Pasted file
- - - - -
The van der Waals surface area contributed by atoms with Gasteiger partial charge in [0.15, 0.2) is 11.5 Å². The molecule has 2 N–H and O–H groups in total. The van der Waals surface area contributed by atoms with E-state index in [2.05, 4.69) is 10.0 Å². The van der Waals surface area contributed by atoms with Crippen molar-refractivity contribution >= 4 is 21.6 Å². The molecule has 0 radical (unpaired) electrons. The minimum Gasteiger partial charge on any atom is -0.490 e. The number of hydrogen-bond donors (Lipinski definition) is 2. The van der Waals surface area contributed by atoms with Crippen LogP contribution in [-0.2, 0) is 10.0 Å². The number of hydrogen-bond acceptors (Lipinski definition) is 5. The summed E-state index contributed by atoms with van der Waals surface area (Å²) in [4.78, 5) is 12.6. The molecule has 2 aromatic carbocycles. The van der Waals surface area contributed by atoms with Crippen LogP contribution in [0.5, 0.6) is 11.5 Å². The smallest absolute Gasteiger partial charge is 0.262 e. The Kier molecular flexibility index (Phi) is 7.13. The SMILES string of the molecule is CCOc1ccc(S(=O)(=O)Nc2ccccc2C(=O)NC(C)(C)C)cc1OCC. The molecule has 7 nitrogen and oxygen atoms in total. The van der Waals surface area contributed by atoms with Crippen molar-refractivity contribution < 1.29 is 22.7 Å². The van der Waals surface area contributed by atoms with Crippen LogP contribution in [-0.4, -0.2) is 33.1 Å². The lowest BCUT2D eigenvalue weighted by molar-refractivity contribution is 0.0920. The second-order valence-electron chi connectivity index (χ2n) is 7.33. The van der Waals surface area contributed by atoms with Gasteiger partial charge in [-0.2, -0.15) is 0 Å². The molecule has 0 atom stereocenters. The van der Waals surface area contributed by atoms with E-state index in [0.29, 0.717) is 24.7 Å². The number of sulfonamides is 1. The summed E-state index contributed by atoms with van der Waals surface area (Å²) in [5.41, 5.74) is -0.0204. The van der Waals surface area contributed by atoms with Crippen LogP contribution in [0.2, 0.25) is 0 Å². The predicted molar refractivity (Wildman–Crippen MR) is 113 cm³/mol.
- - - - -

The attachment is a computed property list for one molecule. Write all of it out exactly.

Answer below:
The van der Waals surface area contributed by atoms with Gasteiger partial charge in [0.15, 0.2) is 11.5 Å². The molecule has 2 N–H and O–H groups in total. The van der Waals surface area contributed by atoms with E-state index in [2.05, 4.69) is 10.0 Å². The van der Waals surface area contributed by atoms with Crippen molar-refractivity contribution >= 4 is 21.6 Å². The molecule has 0 radical (unpaired) electrons. The minimum Gasteiger partial charge on any atom is -0.490 e. The number of hydrogen-bond donors (Lipinski definition) is 2. The van der Waals surface area contributed by atoms with Crippen LogP contribution in [-0.2, 0) is 10.0 Å². The number of hydrogen-bond acceptors (Lipinski definition) is 5. The summed E-state index contributed by atoms with van der Waals surface area (Å²) in [4.78, 5) is 12.6. The molecule has 2 aromatic carbocycles. The van der Waals surface area contributed by atoms with Crippen LogP contribution in [0.5, 0.6) is 11.5 Å². The smallest absolute Gasteiger partial charge is 0.262 e. The Kier molecular flexibility index (Phi) is 7.13. The SMILES string of the molecule is CCOc1ccc(S(=O)(=O)Nc2ccccc2C(=O)NC(C)(C)C)cc1OCC. The molecule has 7 nitrogen and oxygen atoms in total. The van der Waals surface area contributed by atoms with Crippen molar-refractivity contribution < 1.29 is 22.7 Å². The van der Waals surface area contributed by atoms with Crippen LogP contribution in [-0.4, -0.2) is 33.1 Å². The lowest BCUT2D eigenvalue weighted by molar-refractivity contribution is 0.0920. The second-order valence-electron chi connectivity index (χ2n) is 7.33. The van der Waals surface area contributed by atoms with Gasteiger partial charge in [-0.2, -0.15) is 0 Å². The molecule has 0 atom stereocenters. The van der Waals surface area contributed by atoms with E-state index in [0.29, 0.717) is 24.7 Å². The number of sulfonamides is 1. The summed E-state index contributed by atoms with van der Waals surface area (Å²) in [5.41, 5.74) is -0.0204. The van der Waals surface area contributed by atoms with Crippen LogP contribution in [0.2, 0.25) is 0 Å². The predicted molar refractivity (Wildman–Crippen MR) is 113 cm³/mol.